1950 August 4

Paul Robeson’s Passport Suspended; Trip Blocked


The State Department took emergency action on this day to suspend the passport of the noted African-American singer and civil rights activist Paul Robeson. Apparently uncertain about where he would leave the U.S., the agency sent an emergency bulletin to all possible exit points. Robeson had emerged as a left-wing critic of American foreign policy during the Cold War, including the Korean War, which had broken out in June 1950.

For his views, Robeson was called before the House-Un-American Activities Committee (HUAC) on June 12, 1956. On May 26, 1957, unable to leave the country because he did not have a passport, he gave a concert by telephone to an audience in London. The Cold War effectively ended Robeson’s successful career as a singer. He was blacklisted in the U.S., and the restrictions on his travel denied him performance opportunities in other countries.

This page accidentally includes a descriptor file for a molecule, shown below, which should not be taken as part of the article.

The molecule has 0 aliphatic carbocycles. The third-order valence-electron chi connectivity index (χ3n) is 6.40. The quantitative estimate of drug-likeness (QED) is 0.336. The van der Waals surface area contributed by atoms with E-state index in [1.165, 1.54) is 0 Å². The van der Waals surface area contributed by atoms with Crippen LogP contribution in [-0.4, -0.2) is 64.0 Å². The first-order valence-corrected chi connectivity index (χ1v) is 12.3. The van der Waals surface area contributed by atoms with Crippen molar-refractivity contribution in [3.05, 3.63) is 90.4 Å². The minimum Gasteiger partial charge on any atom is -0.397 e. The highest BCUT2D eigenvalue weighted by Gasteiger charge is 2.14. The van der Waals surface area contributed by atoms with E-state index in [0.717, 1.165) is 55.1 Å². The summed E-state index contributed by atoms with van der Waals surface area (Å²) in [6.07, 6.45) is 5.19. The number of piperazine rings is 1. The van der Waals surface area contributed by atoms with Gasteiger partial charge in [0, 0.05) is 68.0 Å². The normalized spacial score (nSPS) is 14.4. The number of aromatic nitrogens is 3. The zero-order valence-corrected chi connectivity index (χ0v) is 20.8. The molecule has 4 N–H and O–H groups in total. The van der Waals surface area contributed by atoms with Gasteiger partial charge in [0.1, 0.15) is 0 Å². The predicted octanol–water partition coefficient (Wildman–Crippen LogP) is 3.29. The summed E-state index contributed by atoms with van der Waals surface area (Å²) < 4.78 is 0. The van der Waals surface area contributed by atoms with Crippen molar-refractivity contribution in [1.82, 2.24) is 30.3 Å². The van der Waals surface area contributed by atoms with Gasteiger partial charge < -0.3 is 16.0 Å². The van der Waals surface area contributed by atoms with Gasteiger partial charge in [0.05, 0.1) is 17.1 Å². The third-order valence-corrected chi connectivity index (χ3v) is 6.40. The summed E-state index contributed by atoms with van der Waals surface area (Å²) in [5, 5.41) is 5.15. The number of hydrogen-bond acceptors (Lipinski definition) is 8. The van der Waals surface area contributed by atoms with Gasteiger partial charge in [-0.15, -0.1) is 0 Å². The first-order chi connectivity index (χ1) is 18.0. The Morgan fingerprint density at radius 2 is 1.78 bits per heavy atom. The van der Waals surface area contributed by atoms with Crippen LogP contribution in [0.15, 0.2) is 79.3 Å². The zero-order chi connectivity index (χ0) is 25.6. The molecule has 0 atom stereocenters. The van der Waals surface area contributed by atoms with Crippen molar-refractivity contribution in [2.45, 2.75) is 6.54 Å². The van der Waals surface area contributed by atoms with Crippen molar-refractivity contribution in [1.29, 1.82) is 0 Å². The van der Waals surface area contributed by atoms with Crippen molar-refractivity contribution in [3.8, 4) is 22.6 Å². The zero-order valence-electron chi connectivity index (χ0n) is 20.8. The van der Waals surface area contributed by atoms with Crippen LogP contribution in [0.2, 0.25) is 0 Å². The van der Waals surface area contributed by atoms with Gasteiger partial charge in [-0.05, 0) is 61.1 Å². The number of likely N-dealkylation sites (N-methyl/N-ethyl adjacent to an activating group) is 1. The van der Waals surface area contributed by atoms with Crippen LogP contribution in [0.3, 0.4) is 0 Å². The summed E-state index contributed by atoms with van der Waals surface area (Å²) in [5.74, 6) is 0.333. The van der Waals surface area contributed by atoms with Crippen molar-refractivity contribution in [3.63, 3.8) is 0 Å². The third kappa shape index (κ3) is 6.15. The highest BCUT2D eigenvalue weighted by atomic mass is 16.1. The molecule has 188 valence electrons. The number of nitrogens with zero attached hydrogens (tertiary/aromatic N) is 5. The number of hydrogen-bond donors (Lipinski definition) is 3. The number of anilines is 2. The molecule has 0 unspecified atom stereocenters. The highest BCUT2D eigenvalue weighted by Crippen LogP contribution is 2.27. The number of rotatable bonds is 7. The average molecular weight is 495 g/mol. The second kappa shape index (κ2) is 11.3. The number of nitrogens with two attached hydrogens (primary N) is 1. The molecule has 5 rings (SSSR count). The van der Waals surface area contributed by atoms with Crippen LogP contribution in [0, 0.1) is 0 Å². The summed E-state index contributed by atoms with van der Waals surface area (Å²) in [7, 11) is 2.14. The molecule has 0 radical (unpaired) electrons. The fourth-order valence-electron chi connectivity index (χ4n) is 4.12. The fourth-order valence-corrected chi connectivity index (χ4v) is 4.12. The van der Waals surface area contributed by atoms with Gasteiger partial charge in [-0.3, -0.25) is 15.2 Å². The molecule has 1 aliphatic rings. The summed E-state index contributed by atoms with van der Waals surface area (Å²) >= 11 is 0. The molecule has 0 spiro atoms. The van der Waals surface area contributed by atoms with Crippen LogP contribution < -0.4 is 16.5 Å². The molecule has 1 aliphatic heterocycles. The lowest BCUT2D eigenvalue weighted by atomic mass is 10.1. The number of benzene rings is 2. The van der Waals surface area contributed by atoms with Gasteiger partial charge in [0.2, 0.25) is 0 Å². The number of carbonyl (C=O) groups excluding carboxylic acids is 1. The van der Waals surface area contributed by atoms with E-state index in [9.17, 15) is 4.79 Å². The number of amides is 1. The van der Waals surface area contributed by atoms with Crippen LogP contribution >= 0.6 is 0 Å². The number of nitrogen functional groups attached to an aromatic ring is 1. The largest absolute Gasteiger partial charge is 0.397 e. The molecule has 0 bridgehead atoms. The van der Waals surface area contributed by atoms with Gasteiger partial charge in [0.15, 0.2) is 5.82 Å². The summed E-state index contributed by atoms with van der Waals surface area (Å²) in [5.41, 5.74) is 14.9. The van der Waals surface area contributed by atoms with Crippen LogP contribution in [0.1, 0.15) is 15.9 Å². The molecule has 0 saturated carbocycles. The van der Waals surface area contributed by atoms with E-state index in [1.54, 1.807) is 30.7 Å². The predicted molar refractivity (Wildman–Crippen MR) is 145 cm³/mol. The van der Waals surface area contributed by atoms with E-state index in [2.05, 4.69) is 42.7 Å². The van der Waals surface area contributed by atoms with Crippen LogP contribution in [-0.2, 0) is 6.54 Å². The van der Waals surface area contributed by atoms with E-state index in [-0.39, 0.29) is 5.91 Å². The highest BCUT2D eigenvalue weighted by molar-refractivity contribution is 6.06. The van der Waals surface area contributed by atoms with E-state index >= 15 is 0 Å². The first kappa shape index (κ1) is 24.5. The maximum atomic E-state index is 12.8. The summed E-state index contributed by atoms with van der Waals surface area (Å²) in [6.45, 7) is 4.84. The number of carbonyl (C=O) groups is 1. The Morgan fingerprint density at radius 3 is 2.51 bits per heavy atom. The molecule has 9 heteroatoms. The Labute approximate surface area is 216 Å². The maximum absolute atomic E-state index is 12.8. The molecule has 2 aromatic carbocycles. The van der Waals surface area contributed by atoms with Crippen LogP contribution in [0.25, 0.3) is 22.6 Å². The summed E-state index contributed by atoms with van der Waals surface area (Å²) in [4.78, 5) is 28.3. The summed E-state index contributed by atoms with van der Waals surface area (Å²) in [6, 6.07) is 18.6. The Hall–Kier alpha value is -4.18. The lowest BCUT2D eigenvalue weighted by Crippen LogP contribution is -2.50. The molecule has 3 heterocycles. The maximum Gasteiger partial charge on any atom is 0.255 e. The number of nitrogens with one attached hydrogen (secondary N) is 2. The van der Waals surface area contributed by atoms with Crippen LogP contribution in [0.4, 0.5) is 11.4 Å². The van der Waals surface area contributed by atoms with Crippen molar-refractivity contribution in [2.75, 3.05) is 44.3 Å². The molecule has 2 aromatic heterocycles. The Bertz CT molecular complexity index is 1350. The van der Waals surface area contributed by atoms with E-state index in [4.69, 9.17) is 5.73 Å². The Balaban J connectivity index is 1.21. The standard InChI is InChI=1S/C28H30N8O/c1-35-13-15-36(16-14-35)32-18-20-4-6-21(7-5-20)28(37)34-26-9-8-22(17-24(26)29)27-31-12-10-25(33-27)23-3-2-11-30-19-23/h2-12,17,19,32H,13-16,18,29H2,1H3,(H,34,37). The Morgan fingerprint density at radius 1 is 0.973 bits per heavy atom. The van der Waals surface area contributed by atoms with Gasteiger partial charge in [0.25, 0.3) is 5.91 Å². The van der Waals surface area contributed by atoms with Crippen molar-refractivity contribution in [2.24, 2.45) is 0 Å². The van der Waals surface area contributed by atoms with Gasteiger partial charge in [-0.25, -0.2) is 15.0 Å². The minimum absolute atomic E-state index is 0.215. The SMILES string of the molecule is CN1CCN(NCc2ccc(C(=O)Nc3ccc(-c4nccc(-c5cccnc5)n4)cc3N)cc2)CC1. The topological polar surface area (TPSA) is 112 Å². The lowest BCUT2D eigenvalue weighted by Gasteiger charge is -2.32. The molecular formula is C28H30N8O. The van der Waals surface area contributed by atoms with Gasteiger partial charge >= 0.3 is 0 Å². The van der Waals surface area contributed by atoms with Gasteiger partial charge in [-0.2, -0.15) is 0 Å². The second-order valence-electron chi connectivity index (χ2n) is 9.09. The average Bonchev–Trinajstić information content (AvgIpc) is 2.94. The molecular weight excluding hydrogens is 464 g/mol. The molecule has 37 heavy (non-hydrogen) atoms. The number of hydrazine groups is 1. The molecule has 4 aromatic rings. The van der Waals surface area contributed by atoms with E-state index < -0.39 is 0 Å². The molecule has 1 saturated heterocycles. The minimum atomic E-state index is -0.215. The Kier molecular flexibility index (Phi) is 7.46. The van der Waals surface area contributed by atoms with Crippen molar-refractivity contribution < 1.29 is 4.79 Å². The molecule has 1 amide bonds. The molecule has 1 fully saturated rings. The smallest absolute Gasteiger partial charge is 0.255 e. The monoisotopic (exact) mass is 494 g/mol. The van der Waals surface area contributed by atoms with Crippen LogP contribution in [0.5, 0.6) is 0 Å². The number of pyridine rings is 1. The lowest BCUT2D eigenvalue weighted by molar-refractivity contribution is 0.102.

Read: Martin Duberman, Paul Robeson (1989)

Watch Robeson sing for workers at the Sydney, Australia, Opera House: http://www.youtube.com/watch?v=Eg7bPgrosAE

Learn more about the U.S. passport office in the Cold War and after: Mrs. Shipley’s Ghost: The Right to Travel and Terrorist Watchlists (2013)

Watch Robeson speak on colonialism, African-American rights: http://www.youtube.com/watch?v=puOIdh944vk

Find a Day

Abortion Rights ACLU african-americans Alice Paul anti-communism Anti-Communist Hysteria Birth Control Brown v. Board of Education Censorship CIA Civil Rights Civil Rights Act of 1964 Cold War Espionage Act FBI First Amendment Fourteenth Amendment freedom of speech Free Speech Gay Rights Hate Speech homosexuality Hoover, J. Edgar HUAC Japanese American Internment King, Dr. Martin Luther Ku Klux Klan Labor Unions Lesbian and Gay Rights Loyalty Oaths McCarthy, Sen. Joe New York Times Obscenity Police Misconduct Same-Sex Marriage Separation of Church and State Sex Discrimination Smith Act Spying Spying on Americans Vietnam War Voting Rights Voting Rights Act of 1965 War on Terror Watergate White House Women's Rights Women's Suffrage World War I World War II Relocation Camps


Tell Us What You Think

We want to hear your comments, criticisms and suggestions!